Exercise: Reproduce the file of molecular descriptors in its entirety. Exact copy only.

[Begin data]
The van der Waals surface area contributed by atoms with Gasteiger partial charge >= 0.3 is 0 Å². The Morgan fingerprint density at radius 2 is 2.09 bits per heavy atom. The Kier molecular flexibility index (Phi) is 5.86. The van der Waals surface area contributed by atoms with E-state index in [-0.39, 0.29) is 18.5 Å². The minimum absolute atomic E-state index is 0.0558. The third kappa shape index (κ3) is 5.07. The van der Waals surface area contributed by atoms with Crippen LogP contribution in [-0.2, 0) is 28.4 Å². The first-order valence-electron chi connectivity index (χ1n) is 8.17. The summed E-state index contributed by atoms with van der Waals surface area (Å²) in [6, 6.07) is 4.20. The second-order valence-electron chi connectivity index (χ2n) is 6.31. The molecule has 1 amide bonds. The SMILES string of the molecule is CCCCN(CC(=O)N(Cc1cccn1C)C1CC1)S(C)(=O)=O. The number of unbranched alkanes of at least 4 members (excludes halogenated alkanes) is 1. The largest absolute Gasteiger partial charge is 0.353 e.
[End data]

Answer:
The van der Waals surface area contributed by atoms with Gasteiger partial charge >= 0.3 is 0 Å². The Morgan fingerprint density at radius 2 is 2.09 bits per heavy atom. The Kier molecular flexibility index (Phi) is 5.86. The van der Waals surface area contributed by atoms with E-state index in [-0.39, 0.29) is 18.5 Å². The minimum absolute atomic E-state index is 0.0558. The third kappa shape index (κ3) is 5.07. The van der Waals surface area contributed by atoms with Crippen LogP contribution in [-0.2, 0) is 28.4 Å². The first-order valence-electron chi connectivity index (χ1n) is 8.17. The summed E-state index contributed by atoms with van der Waals surface area (Å²) in [6, 6.07) is 4.20. The second-order valence-electron chi connectivity index (χ2n) is 6.31. The molecule has 1 amide bonds. The SMILES string of the molecule is CCCCN(CC(=O)N(Cc1cccn1C)C1CC1)S(C)(=O)=O. The number of unbranched alkanes of at least 4 members (excludes halogenated alkanes) is 1. The largest absolute Gasteiger partial charge is 0.353 e.